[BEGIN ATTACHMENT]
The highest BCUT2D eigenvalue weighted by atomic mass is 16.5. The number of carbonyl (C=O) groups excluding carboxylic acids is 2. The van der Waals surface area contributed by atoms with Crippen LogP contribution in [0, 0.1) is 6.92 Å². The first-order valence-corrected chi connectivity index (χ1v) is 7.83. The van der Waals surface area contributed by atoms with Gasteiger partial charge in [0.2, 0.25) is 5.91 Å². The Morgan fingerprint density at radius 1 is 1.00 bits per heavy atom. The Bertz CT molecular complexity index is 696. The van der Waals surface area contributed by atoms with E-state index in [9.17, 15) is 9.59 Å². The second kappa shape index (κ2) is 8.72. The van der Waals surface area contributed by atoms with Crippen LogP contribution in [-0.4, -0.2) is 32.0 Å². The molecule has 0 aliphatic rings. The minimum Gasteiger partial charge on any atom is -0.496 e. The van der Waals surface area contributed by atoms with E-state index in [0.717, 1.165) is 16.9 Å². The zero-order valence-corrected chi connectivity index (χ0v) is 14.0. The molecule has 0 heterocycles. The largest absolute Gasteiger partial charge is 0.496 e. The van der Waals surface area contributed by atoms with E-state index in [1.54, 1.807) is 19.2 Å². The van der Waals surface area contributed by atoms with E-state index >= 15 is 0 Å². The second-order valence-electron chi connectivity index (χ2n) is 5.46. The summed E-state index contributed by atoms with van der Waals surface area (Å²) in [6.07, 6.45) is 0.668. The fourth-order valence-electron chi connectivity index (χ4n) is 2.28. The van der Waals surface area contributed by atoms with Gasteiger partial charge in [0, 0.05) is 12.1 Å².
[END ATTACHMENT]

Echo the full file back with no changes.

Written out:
The highest BCUT2D eigenvalue weighted by atomic mass is 16.5. The number of carbonyl (C=O) groups excluding carboxylic acids is 2. The van der Waals surface area contributed by atoms with Crippen LogP contribution in [0, 0.1) is 6.92 Å². The first-order valence-corrected chi connectivity index (χ1v) is 7.83. The van der Waals surface area contributed by atoms with Gasteiger partial charge in [0.2, 0.25) is 5.91 Å². The Morgan fingerprint density at radius 1 is 1.00 bits per heavy atom. The Bertz CT molecular complexity index is 696. The van der Waals surface area contributed by atoms with E-state index in [9.17, 15) is 9.59 Å². The second kappa shape index (κ2) is 8.72. The van der Waals surface area contributed by atoms with Crippen LogP contribution in [-0.4, -0.2) is 32.0 Å². The molecule has 0 aliphatic rings. The minimum Gasteiger partial charge on any atom is -0.496 e. The van der Waals surface area contributed by atoms with E-state index in [0.717, 1.165) is 16.9 Å². The zero-order valence-corrected chi connectivity index (χ0v) is 14.0. The molecule has 0 heterocycles. The largest absolute Gasteiger partial charge is 0.496 e. The van der Waals surface area contributed by atoms with E-state index in [1.54, 1.807) is 19.2 Å². The van der Waals surface area contributed by atoms with E-state index >= 15 is 0 Å². The second-order valence-electron chi connectivity index (χ2n) is 5.46. The summed E-state index contributed by atoms with van der Waals surface area (Å²) in [6.07, 6.45) is 0.668. The fourth-order valence-electron chi connectivity index (χ4n) is 2.28. The van der Waals surface area contributed by atoms with Gasteiger partial charge in [0, 0.05) is 12.1 Å².